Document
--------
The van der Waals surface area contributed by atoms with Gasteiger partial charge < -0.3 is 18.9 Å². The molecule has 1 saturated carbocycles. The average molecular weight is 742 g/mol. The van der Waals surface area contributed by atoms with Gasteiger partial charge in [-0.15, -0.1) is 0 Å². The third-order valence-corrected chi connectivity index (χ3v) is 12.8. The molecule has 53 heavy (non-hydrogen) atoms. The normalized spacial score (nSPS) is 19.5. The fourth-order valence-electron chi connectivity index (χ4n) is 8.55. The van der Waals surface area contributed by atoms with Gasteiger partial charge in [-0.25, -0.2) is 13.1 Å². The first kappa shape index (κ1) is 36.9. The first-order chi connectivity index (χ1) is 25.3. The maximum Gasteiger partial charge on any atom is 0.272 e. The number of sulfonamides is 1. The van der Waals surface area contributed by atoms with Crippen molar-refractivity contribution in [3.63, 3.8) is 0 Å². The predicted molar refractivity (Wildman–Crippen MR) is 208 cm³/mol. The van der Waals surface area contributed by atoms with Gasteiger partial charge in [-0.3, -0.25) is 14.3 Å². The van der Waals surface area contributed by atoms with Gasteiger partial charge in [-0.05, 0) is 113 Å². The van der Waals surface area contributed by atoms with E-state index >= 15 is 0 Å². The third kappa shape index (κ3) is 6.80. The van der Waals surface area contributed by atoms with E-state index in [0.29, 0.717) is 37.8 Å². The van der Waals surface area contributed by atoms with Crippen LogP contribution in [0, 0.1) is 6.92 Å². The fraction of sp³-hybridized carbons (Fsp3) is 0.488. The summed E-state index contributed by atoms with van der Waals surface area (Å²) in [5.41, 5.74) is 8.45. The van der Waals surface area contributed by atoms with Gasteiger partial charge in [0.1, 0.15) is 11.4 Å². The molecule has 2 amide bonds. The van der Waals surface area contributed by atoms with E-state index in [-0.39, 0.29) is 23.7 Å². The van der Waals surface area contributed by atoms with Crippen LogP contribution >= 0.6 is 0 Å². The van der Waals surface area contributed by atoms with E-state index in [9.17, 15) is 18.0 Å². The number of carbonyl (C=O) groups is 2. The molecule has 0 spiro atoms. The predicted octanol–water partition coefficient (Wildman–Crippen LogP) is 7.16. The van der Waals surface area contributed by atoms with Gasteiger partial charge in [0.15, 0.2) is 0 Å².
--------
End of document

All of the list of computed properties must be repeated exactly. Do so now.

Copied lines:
The van der Waals surface area contributed by atoms with Gasteiger partial charge < -0.3 is 18.9 Å². The molecule has 1 saturated carbocycles. The average molecular weight is 742 g/mol. The van der Waals surface area contributed by atoms with Gasteiger partial charge in [-0.15, -0.1) is 0 Å². The third-order valence-corrected chi connectivity index (χ3v) is 12.8. The molecule has 53 heavy (non-hydrogen) atoms. The normalized spacial score (nSPS) is 19.5. The fourth-order valence-electron chi connectivity index (χ4n) is 8.55. The van der Waals surface area contributed by atoms with Gasteiger partial charge in [-0.25, -0.2) is 13.1 Å². The first kappa shape index (κ1) is 36.9. The first-order chi connectivity index (χ1) is 25.3. The maximum Gasteiger partial charge on any atom is 0.272 e. The number of sulfonamides is 1. The van der Waals surface area contributed by atoms with Crippen molar-refractivity contribution in [3.63, 3.8) is 0 Å². The predicted molar refractivity (Wildman–Crippen MR) is 208 cm³/mol. The van der Waals surface area contributed by atoms with Gasteiger partial charge in [-0.3, -0.25) is 14.3 Å². The van der Waals surface area contributed by atoms with Gasteiger partial charge in [-0.05, 0) is 113 Å². The van der Waals surface area contributed by atoms with E-state index >= 15 is 0 Å². The third kappa shape index (κ3) is 6.80. The van der Waals surface area contributed by atoms with E-state index in [0.29, 0.717) is 37.8 Å². The van der Waals surface area contributed by atoms with Crippen LogP contribution in [0, 0.1) is 6.92 Å². The fraction of sp³-hybridized carbons (Fsp3) is 0.488. The summed E-state index contributed by atoms with van der Waals surface area (Å²) in [5.41, 5.74) is 8.45. The van der Waals surface area contributed by atoms with Gasteiger partial charge in [0.1, 0.15) is 11.4 Å². The molecule has 2 amide bonds. The van der Waals surface area contributed by atoms with E-state index in [-0.39, 0.29) is 23.7 Å². The van der Waals surface area contributed by atoms with Crippen LogP contribution >= 0.6 is 0 Å². The van der Waals surface area contributed by atoms with E-state index in [9.17, 15) is 18.0 Å². The number of carbonyl (C=O) groups is 2. The molecule has 0 spiro atoms. The predicted octanol–water partition coefficient (Wildman–Crippen LogP) is 7.16. The van der Waals surface area contributed by atoms with Gasteiger partial charge in [0.15, 0.2) is 0 Å².